June 17, 2020 422 PM
Do we need to rename Fort Davis?
In 1854, the new fort was named for Jefferson Davis when he was secretary of war (1853-1857) –– and not to commemorate his tenure as Confederate president. Perhaps the officers in command were buttering up the cabinet secretary in the hope of getting better funding. Davis famously backed the plan to station camels at Fort Davis, figuring they would be good for use as pack animals in the West Texas desert.
The name, Davis, was taken by the neighboring town, which became the county seat of Presidio County in 1850. County voters moved the seat to Marfa in 1885, but Davis citizens demanded a new county. Jeff Davis County was marked off in 1887, with Fort Davis again a county seat. And then there are the Davis Mountains, formerly the Limpia Mountains, the wonderful “sky island” of the Trans-Pecos. Are we going to change all these names after 150 years?
While many are understandably uncomfortable with memorials to the Confederate leaders, the Fort Davis name predates the Civil War. Does it make a difference that Jefferson Davis was never convicted of treason? “Repentance must precede the right of pardon, and I have not repented,” he said in 1881. However, he was included in a general pardon by President Andrew Johnson, although forbidden to hold office by the 14th Amendment. And then in 1978, Congress passed a resolution restoring his full citizenship, signed by President Carter. The text read, “Congress officially completes the long process of reconciliation.”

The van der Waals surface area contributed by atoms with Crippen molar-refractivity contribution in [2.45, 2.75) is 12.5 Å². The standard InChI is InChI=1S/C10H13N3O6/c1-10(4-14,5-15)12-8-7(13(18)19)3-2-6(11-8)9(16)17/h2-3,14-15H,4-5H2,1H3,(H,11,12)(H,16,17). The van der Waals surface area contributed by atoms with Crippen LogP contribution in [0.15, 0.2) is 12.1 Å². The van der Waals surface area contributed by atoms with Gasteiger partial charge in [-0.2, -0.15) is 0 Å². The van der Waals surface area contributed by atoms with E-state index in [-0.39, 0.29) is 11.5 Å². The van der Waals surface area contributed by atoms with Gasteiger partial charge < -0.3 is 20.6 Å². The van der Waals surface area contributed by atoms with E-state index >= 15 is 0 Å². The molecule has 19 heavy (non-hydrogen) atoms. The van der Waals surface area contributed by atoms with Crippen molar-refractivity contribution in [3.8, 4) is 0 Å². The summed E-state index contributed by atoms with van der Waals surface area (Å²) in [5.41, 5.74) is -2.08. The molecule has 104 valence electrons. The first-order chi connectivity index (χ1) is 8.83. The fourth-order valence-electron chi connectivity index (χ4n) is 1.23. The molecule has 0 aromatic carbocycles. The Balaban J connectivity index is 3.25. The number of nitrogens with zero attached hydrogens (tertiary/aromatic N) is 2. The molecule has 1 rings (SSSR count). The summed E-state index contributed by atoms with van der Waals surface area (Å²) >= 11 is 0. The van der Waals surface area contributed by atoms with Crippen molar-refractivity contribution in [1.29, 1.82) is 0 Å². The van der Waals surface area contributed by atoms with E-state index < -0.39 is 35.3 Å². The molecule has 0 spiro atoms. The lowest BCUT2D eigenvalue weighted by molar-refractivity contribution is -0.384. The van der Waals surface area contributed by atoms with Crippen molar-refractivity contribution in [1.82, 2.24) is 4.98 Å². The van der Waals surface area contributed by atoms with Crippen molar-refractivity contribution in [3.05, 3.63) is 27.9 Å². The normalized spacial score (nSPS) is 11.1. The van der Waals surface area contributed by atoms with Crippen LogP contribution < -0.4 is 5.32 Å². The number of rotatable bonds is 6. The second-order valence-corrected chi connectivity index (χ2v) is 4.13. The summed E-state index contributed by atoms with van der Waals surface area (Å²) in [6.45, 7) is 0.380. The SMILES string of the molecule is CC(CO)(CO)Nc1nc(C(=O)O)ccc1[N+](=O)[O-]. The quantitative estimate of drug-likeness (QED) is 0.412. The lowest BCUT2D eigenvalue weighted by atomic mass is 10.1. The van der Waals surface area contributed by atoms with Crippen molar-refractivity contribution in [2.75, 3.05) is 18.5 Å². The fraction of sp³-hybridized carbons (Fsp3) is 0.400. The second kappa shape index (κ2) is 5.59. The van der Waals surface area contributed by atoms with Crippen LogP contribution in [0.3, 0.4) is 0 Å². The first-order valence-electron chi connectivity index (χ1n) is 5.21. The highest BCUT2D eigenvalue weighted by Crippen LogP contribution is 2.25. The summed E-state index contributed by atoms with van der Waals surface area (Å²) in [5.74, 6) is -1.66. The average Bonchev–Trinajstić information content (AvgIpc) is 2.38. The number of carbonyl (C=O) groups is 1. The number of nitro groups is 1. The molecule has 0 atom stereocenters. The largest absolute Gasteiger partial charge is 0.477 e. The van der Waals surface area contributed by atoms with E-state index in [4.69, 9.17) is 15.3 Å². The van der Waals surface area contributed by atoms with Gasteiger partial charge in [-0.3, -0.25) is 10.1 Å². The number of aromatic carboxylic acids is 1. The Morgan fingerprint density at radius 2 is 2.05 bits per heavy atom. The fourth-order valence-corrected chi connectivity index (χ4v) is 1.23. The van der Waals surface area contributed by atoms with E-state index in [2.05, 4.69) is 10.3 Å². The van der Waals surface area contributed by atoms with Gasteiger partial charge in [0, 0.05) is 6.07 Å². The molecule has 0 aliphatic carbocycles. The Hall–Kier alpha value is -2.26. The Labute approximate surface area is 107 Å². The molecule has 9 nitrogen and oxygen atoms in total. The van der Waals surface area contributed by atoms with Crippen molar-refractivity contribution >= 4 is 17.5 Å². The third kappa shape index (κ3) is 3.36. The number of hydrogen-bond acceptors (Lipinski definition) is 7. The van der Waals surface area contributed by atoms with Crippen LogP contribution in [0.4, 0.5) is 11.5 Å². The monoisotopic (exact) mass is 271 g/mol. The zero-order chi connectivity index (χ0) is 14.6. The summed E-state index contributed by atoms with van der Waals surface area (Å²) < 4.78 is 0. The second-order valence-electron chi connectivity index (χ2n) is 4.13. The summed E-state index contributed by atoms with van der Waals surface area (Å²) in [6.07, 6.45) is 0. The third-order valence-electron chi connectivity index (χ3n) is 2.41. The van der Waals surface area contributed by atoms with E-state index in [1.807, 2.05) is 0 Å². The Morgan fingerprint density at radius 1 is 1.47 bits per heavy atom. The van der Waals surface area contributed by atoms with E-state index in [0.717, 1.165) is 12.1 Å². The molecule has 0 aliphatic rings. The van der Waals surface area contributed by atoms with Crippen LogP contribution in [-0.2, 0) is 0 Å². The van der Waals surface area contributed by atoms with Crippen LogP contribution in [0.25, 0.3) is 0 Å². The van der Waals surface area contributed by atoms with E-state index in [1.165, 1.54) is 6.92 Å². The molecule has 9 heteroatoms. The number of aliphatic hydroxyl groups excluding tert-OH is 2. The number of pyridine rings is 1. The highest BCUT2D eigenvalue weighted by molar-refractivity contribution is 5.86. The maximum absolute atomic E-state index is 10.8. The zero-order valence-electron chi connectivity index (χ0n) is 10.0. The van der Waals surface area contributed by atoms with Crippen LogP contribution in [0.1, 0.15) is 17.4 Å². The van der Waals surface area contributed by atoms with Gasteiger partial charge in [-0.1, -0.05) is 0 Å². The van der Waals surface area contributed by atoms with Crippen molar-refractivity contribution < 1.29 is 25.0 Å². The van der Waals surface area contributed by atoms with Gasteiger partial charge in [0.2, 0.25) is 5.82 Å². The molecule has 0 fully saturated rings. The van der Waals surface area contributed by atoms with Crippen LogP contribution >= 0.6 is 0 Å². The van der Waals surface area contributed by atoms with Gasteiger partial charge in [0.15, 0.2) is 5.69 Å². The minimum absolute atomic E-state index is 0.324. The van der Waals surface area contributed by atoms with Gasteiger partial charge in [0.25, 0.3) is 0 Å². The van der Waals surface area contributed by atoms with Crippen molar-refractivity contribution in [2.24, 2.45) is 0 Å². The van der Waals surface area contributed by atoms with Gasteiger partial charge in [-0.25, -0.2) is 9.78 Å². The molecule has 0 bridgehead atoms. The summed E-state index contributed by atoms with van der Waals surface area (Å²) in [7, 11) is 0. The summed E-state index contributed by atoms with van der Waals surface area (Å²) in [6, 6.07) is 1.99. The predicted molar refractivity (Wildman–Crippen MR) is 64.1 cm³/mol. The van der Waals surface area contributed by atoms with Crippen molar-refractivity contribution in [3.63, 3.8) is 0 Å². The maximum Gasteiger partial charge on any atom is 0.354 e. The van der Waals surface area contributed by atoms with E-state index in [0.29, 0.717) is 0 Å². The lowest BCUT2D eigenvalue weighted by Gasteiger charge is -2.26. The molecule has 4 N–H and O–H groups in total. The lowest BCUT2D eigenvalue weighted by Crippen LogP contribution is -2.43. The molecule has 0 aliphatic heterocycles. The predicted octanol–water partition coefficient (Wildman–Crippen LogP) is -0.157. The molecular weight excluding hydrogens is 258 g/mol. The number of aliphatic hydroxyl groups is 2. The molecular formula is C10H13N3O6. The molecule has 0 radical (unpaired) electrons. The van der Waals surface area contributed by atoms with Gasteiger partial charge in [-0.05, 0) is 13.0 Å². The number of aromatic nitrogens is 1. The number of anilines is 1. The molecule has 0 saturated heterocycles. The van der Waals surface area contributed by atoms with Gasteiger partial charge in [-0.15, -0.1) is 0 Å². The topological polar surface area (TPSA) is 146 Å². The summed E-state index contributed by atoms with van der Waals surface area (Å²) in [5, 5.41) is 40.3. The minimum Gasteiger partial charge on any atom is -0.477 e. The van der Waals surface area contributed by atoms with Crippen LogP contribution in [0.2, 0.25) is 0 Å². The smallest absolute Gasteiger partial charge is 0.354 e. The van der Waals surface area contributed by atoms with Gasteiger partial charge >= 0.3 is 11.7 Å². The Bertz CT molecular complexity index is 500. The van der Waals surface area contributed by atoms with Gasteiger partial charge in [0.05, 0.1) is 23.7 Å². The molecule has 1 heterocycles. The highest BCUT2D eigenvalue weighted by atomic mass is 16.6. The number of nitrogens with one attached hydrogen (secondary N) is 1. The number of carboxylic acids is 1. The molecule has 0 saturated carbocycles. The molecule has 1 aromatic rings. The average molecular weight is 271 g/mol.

We could use a lot of reconciliation right now.
I want to thank you for your front-page coverage of the Black Lives Matter march. I was unable to attend, and thus I appreciated your reporting by Abbie Perrault and the photos by Maisie Crow. Your coverage helped me feel a part of this important social movement, which touches us all. We are all one. You are serving multiple West Texas communities by reporting on an Alpine event which, sadly, was poorly reported in Alpine and not covered in the Fort Davis newspaper. The march, which drew more than 300 people, received better coverage in New York than in Alpine.
In COVID-19 isolation, I have taken advantage of extra time at home to read writings of Black leaders. I was particularly moved by the April 16, 1963, “Letter from a Birmingham Jail” by Martin Luther King, Jr. He wrote: “I am cognizant of the interrelatedness of all communities and states. I cannot sit idly by in Atlanta and not be concerned about what happens in Birmingham. Injustice anywhere is a threat to justice everywhere. We are caught in an inescapable network of mutuality, tied in a single garment of destiny. Whatever affects one directly, affects all indirectly.”
This is a request for people who have traveled here from out of the area: please be considerate of the people who live here and wear a mask, at least in the grocery stores.
Buying groceries is essential and not optional for most locals, many who wear masks do it to help keep you safer. I believe it is a small thing to ask. Let’s play it safe.